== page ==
The roots of franchise reform in the seventeenth century are of interest to historians both of Britain and of America. In the new world and in England important steps toward democratic suffrage were taken in the first half of the century. The Virginia charter of 1619 granted voting privileges to all adult male inhabitants regardless of property. Later governments qualified this liberality, but an important precedent was established. In England Leveller tracts and the classic Putney Debates aired arguments that bore no immediate practical fruits but that foreshadowed later reforms. 130th developments are startling enough to raise urgent questions about origins. Where did such striking innovations come from? Were they altogether unprecedented, or were they, as seems more probable, modifications of already existing ideas about suffrage? Neither the Virginia charter nor the Putney Debates are rightly understood unless still another factor is kept in view: franchise reform was a significant, if muted theme in Parliament through a large part of the century, especially in the 1620s. Many of the major figures in the anti-Court party in that decade favored a broader suffrage. Because of unfortunate obscurities in the record the connections with Virginia and with the Levellers and Putney must remain for the present imprecise. But research designed to illuminate the origins of either the Virginia charter or the soldiers' proposals should certainly look toward the prolonged suffrage reform movement in Parliament.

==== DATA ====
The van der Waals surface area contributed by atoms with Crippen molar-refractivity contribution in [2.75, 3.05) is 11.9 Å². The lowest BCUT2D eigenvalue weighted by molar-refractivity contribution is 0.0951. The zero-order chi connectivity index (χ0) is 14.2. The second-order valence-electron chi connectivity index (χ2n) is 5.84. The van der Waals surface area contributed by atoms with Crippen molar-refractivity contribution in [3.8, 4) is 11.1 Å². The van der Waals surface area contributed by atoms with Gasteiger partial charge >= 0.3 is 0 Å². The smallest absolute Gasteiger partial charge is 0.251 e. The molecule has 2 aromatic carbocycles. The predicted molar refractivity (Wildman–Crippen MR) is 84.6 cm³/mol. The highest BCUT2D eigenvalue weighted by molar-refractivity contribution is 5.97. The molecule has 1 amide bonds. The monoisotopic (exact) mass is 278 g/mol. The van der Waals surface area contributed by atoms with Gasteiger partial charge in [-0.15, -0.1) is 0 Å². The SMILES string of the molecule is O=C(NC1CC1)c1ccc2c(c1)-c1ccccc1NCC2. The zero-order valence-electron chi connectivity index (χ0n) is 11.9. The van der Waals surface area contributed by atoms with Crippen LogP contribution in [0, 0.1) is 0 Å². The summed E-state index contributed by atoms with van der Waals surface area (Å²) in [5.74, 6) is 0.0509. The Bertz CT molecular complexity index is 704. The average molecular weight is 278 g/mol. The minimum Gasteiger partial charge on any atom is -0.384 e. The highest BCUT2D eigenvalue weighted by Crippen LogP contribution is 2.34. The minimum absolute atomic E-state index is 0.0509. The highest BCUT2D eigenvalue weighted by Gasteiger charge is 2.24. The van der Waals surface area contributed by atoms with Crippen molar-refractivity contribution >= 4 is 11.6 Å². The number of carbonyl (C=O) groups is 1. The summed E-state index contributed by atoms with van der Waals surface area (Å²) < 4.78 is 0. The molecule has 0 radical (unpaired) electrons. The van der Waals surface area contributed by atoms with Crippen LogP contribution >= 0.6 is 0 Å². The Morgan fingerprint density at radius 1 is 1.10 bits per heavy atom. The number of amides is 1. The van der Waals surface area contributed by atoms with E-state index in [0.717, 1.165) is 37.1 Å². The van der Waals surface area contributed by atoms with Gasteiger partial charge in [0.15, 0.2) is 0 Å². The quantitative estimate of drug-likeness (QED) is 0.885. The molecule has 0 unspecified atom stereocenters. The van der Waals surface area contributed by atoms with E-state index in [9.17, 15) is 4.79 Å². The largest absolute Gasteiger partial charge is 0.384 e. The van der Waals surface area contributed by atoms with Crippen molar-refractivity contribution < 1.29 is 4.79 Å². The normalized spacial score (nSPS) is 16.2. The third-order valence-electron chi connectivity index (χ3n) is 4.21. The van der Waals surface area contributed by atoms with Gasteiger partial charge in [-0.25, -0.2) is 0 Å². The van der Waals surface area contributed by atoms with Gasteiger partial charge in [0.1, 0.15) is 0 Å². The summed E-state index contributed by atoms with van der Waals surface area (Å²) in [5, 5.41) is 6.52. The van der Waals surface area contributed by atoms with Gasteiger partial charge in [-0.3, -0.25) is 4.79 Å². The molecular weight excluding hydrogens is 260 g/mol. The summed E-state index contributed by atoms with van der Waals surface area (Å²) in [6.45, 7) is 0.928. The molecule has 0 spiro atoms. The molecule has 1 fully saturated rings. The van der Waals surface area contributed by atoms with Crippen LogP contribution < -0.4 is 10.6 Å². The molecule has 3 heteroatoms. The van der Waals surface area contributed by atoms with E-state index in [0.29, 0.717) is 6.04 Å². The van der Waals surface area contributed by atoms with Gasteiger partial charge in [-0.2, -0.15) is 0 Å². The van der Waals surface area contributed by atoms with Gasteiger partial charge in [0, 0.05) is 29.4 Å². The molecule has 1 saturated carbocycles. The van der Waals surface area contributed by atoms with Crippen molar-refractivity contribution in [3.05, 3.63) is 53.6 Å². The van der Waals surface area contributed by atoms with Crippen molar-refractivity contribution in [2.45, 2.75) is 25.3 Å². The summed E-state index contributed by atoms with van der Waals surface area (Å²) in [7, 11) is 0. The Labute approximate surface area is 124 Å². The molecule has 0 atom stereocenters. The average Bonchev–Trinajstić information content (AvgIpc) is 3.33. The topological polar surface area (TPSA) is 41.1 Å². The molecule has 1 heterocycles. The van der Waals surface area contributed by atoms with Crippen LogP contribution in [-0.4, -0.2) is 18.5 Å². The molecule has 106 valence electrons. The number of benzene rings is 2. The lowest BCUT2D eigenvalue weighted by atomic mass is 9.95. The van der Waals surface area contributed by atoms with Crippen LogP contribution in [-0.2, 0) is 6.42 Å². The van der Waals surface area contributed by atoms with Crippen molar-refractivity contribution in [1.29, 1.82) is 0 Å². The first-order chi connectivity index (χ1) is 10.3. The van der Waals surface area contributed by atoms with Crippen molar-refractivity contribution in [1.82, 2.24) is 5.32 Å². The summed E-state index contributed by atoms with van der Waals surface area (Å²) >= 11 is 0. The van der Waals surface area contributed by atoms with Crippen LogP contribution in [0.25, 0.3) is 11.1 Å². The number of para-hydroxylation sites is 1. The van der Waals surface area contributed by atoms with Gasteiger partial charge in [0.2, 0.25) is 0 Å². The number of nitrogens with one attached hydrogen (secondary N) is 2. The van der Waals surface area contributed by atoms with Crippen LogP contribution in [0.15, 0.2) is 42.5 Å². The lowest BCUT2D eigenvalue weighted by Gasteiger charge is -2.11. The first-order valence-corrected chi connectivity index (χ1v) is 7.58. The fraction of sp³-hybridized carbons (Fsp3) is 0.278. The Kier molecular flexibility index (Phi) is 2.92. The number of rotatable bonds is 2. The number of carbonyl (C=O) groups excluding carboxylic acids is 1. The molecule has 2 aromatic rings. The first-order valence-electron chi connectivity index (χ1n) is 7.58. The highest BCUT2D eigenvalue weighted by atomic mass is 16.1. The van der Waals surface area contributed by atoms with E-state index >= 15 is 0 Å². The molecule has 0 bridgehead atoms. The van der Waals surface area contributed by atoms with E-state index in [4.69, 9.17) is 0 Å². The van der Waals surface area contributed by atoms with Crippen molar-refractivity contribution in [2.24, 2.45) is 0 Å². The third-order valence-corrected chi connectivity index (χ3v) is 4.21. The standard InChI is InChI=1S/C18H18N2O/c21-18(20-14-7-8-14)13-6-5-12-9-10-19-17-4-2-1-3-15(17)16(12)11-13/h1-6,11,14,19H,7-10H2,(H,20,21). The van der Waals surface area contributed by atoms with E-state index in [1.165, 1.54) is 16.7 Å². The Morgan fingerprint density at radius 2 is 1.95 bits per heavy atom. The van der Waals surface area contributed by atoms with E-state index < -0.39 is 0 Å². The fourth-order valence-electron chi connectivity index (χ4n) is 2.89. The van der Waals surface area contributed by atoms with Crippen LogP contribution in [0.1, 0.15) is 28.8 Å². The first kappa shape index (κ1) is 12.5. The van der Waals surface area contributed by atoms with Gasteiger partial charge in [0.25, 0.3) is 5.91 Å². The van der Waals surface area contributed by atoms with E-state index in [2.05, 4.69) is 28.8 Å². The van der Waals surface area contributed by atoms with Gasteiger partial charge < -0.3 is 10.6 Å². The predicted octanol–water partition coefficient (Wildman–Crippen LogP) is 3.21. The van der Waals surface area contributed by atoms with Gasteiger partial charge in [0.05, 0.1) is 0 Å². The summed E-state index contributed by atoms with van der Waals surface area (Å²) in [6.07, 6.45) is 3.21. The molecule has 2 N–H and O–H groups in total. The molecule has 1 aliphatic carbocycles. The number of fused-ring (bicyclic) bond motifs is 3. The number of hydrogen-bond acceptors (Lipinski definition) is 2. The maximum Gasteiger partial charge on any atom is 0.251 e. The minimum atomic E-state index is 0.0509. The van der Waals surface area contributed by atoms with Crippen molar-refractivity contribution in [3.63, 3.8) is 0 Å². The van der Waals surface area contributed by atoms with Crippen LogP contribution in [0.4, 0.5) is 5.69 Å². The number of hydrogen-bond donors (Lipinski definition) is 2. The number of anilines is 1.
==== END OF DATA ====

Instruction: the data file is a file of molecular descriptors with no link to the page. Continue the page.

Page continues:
© 1963, University of Chicago Press, http://www.journals.uchicago.edu/ET/home.html
This article first appeared as Richard Bushman, "English Franchise Reform in the Seventeenth Century," The Journal of British Studies, III (November, 1963), 35-56, and can be found online at http://www.jstor.org/stable/pdfplus/175047.pdf.